Become Who You Are: The World’s First Legally Recognized Cyborg May Be Onto Something
Bodies are imperfect. Every combination of flesh, nerves, bones and blood has its particularities and limitations, some of which restrict the experience of its owner more severely than others.
For issues that threaten our safety and survival, technology offers a helping hand. Glasses improve vision. Crutches, wheelchairs and prosthetics help with movement. For those with abnormal heart rhythms, there are pacemakers.
But what about the less dire limitations, for example, those that affect your aesthetic perception? How would your life be different if you couldn’t see color, if the range of your vision was limited to various degrees of black and white?
Getting dressed, chopping vegetables, flipping through TV channels and magazine pages — many banal yet stimulating sensual experiences would be drained of their vigor, swapped out for ashen simulacrums. Routine activities like obeying traffic signals and road signs would become strenuous, potentially dangerous. Colorblindness is often regarded more as a quirky personality trait than a serious affliction, though for some, the ascetic diet for the eyes saps daily life of its juice.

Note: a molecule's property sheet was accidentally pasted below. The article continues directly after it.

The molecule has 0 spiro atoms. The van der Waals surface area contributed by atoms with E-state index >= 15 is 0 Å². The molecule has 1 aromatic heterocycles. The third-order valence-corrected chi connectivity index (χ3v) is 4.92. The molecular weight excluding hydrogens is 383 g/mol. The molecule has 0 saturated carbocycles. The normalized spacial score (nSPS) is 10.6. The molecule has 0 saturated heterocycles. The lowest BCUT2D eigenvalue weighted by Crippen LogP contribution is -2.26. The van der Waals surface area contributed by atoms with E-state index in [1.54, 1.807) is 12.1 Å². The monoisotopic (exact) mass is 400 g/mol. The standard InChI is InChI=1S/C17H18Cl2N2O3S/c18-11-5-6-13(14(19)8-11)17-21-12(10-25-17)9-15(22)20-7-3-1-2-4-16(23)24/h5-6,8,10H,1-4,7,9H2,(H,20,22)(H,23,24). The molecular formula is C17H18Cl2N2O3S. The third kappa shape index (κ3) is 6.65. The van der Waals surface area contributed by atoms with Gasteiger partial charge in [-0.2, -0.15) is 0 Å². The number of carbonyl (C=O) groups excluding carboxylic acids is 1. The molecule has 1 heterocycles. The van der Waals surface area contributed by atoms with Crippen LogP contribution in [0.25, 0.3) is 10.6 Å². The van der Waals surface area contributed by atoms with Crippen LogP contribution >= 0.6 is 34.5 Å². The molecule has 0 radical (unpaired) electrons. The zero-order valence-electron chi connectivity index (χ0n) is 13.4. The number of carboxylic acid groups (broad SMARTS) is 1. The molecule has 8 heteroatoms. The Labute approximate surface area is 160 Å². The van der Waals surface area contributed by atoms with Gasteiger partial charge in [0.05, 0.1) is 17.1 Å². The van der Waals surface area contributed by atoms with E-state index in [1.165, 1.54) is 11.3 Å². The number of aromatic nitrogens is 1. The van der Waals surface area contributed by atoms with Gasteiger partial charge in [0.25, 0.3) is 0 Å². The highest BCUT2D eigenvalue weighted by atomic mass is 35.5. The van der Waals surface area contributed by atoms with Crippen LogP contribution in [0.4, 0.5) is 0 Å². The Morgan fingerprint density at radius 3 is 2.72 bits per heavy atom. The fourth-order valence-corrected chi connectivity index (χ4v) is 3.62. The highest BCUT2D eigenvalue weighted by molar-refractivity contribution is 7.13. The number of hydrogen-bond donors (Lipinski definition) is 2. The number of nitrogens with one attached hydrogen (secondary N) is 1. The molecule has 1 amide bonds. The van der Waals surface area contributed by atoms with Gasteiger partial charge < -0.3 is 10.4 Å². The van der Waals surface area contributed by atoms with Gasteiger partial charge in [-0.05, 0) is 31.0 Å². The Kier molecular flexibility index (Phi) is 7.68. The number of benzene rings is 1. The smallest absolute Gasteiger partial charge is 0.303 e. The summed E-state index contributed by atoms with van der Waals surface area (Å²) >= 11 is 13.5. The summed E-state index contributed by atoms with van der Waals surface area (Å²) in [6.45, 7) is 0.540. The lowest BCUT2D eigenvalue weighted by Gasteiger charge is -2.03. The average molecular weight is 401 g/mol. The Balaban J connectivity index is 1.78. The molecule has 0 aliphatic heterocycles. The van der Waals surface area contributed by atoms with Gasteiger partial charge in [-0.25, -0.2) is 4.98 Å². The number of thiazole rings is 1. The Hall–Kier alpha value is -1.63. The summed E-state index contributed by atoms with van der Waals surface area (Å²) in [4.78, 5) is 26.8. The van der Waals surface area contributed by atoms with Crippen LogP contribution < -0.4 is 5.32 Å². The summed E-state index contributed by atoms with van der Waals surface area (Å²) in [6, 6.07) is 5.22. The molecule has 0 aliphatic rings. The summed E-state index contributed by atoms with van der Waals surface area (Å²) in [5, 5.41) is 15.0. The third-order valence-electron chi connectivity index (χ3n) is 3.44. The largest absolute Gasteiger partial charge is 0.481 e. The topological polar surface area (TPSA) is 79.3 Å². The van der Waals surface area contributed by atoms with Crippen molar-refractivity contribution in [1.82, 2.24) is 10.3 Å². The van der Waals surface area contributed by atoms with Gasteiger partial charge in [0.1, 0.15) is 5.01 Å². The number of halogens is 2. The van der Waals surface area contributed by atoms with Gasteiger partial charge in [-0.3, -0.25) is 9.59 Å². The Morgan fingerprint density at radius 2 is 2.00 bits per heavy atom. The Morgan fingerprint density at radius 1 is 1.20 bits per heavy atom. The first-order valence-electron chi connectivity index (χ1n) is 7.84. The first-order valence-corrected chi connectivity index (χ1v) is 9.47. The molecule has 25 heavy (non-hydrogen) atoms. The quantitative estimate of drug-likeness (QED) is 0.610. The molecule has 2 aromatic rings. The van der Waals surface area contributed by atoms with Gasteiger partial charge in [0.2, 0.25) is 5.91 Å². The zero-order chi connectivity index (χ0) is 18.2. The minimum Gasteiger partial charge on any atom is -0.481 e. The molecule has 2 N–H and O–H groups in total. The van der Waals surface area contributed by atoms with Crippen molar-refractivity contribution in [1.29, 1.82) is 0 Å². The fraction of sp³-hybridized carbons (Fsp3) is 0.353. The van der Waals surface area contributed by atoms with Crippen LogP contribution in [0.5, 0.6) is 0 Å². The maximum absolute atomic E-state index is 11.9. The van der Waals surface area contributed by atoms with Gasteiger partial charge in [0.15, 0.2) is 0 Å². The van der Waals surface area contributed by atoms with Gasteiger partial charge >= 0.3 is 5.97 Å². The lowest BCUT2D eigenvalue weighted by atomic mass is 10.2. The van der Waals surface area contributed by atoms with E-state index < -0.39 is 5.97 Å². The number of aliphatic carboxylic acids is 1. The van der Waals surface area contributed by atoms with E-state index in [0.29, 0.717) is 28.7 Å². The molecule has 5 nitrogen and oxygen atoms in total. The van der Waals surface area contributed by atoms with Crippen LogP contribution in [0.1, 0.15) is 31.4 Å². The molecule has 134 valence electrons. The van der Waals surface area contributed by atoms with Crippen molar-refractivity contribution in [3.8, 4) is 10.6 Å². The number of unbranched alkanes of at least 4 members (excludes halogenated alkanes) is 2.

Facing such a condition, would you turn to technology’s helping hand? Would you ever, say, consider becoming a cyborg? It sounds radical at first, although, in actuality, most of us are already micro-modifying our bodies fairly frequently, every day, from the moment we wake up. A cup of coffee, perhaps an Advil, moisturizer, makeup, vitamins, contacts — all before leaving the house.
Could you be tempted by the opportunity to enhance your body by inextricably binding your flesh with technology? Perhaps the better question is, have you done so already?
Harder, better, faster, stronger
Oren Etzioni, Executive Director of the Allen Institute for Artificial Intelligence, defined a cyborg as “part person, part machine,” in an email to The Huffington Post.
In her feminist text “The Cyborg Manifesto,” Donna Haraway takes a more —> Read More